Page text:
LocationShibuya, Tokyo, Japan
Architects in ChargeAkira Koyama Structural Engineer, Delta Structural Consultants
Quantity SurveyorGEN Architectural Management
Text description provided by the architects. Facing a street near the JR Ebisu Station circle, the property is a restaurant building principally envisioned for tenants purveying Japanese cuisine. A compact lot of 76 m2 called for securing the most possible tenant floor space. The sky occupancy factor, which would limit the permitted obstruction of visible sky from land around the lot, was utilized in a study to determine how to gain the most cubic volume for a building. Consequently, the building configuration was set at six levels: tenant space of 48 m2 per level up to the fourth floor with a setback of 50 cm, and an additional setback for the fifth and sixth floors.
Although the building size required at least two staircases, the exterior staircase design allowed for a single set of stairs. Corridors were made as compact as possible by combining staircase emergency egress with passage to the elevator in the back. Placement of the exterior staircase flush to the street also held floor space for emergency egress to a minimum.
The lot runs along a street lined with disparate buildings. On a street of a commercial district infused with a cluttered ambience, we felt that a building could stand out on the street, and possibly bring order to the situation with the construction of a large, unifying façade.
Since exterior stairs have restrictions on their opening ratio, the only option for a single façade that included the staircase was a vertical lattice. We proceeded to select traditional Japanese vertical latticework called tategoshi as an element to render a Japanese visual motif.
A lattice spacing that satisfied the opening requirement for exterior stairs would be too broad for commanding a uniform façade across a large surface. As a solution, the density of the lattice was gradually increased from the front of the staircase across the façade to express unity and variance.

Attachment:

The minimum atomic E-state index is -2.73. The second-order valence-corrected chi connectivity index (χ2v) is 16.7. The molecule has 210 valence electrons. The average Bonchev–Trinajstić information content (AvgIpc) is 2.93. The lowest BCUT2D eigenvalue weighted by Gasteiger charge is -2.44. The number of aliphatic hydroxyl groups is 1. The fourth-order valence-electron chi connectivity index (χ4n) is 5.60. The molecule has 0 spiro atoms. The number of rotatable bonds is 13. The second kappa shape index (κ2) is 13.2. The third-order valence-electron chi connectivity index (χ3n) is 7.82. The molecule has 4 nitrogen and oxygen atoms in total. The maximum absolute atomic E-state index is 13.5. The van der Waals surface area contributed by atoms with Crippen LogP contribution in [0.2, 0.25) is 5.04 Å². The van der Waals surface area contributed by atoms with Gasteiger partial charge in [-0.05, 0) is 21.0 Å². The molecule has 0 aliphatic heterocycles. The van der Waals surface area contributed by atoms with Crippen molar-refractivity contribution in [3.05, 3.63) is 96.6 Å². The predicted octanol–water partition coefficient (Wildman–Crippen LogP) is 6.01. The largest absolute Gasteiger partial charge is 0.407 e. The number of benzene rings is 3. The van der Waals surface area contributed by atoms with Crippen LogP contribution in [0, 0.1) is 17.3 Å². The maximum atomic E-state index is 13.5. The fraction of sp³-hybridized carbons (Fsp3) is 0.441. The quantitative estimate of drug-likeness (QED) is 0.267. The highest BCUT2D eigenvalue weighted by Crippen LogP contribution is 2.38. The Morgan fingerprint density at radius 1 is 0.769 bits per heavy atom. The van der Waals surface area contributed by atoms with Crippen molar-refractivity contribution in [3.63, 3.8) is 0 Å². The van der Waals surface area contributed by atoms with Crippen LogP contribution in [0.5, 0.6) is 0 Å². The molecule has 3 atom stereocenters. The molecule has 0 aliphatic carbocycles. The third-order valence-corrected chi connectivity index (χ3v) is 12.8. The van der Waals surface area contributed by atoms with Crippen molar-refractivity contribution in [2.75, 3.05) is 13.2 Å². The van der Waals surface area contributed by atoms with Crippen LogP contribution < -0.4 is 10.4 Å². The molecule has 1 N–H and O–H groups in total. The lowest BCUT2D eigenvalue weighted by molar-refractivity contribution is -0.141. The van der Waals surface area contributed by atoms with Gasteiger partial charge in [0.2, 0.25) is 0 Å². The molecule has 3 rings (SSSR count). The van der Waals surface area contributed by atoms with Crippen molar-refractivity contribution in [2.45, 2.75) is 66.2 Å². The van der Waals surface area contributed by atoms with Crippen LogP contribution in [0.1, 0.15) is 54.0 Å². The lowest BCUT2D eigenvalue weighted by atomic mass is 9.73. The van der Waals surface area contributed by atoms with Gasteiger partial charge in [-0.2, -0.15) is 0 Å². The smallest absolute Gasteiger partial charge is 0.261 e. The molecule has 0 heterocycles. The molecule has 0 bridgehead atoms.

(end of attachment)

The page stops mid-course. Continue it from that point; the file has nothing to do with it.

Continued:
Wood was selected as the material for the lattice to impart warmth, and coated with traditional Japanese red-ochre paint, a natural material used for a long time as a preservative. The Japanese motif was enhanced, and the resulting distinction over the commercial buildings in its surroundings improved the building’s presence.
Maximizing floor space on a small lot is contradicted by building codes that inevitably impose setbacks for a building and its staircases. Moreover, many legal restrictions weigh on a building’s silhouette, such as the installation of balconies considered necessary for securing emergency egress, and result in a disorderly appearance. However, the messy silhouette of the Komachi Building derived from capturing maximum floor space was painted black to successfully serve like a behind-the-scenes actor to the red-ochre vertical lattice in the starring role.
From inside the restaurants that would mainly be operating from evening-time onward, scenic expectations were poor—possibly a view of the dimly lit tenant building across the street. For such an environment, we revisited the building’s vertical latticework to consider it as an element that could project characteristic scenes from the interior. Consequently, sections of the vertical lattice were finished as shitomido (traditional Japanese shutters), which could provide scenes like views from a traditional Japanese home with extended eaves. At night, footlights illuminated the shitomido to bring the generated exterior space inside for added spatial depth.
The shutter mechanism allows opening and closing. Since the setback distance can be determined with the shutters fully closed, the volume of the building can be maximized before gaining further volume from the “eaves” created by opening the shutters. In addition, the shitomido have manual shifters that allow their opening angles to be set freely. Depending on the opening angle of the shutters during the daytime, the amount of light drawn in can be altered to vary the interior ambience. Any shutter can also be closed for a view through the vertical lattice. By installing shutters to a planar element like a vertical lattice, the façade gains a dimension and can render expressions with light and shadows.